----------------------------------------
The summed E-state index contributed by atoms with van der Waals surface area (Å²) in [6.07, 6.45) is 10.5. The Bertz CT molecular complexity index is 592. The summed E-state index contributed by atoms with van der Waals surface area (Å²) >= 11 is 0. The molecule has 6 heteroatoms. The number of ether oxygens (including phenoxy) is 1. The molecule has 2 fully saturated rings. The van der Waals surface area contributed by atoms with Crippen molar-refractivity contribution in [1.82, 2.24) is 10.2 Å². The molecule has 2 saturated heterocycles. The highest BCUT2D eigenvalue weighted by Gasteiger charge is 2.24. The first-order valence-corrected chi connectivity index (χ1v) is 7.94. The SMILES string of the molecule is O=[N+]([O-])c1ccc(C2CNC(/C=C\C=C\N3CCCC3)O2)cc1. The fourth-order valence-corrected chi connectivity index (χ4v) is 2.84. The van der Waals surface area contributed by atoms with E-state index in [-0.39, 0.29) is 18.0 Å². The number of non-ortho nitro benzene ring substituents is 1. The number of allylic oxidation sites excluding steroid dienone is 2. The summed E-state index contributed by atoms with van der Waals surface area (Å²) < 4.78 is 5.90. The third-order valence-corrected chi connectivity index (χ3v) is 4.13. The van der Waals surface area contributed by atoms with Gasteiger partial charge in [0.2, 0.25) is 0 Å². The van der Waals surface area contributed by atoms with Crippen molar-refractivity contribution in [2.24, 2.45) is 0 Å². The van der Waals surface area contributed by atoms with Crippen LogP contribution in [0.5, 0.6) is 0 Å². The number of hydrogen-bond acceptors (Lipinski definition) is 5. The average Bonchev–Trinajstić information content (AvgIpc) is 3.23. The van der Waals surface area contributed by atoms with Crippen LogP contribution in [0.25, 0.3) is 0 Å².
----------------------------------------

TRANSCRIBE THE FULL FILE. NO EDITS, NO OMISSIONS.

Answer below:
The summed E-state index contributed by atoms with van der Waals surface area (Å²) in [6.07, 6.45) is 10.5. The Bertz CT molecular complexity index is 592. The summed E-state index contributed by atoms with van der Waals surface area (Å²) >= 11 is 0. The molecule has 6 heteroatoms. The number of ether oxygens (including phenoxy) is 1. The molecule has 2 fully saturated rings. The van der Waals surface area contributed by atoms with Crippen molar-refractivity contribution in [1.82, 2.24) is 10.2 Å². The molecule has 2 saturated heterocycles. The highest BCUT2D eigenvalue weighted by Gasteiger charge is 2.24. The first-order valence-corrected chi connectivity index (χ1v) is 7.94. The SMILES string of the molecule is O=[N+]([O-])c1ccc(C2CNC(/C=C\C=C\N3CCCC3)O2)cc1. The fourth-order valence-corrected chi connectivity index (χ4v) is 2.84. The van der Waals surface area contributed by atoms with E-state index in [-0.39, 0.29) is 18.0 Å². The number of non-ortho nitro benzene ring substituents is 1. The number of allylic oxidation sites excluding steroid dienone is 2. The summed E-state index contributed by atoms with van der Waals surface area (Å²) < 4.78 is 5.90. The third-order valence-corrected chi connectivity index (χ3v) is 4.13. The van der Waals surface area contributed by atoms with Gasteiger partial charge in [0.2, 0.25) is 0 Å². The van der Waals surface area contributed by atoms with Crippen molar-refractivity contribution in [2.24, 2.45) is 0 Å². The van der Waals surface area contributed by atoms with Crippen LogP contribution in [0.5, 0.6) is 0 Å². The number of hydrogen-bond acceptors (Lipinski definition) is 5. The average Bonchev–Trinajstić information content (AvgIpc) is 3.23. The van der Waals surface area contributed by atoms with Crippen LogP contribution in [0.25, 0.3) is 0 Å².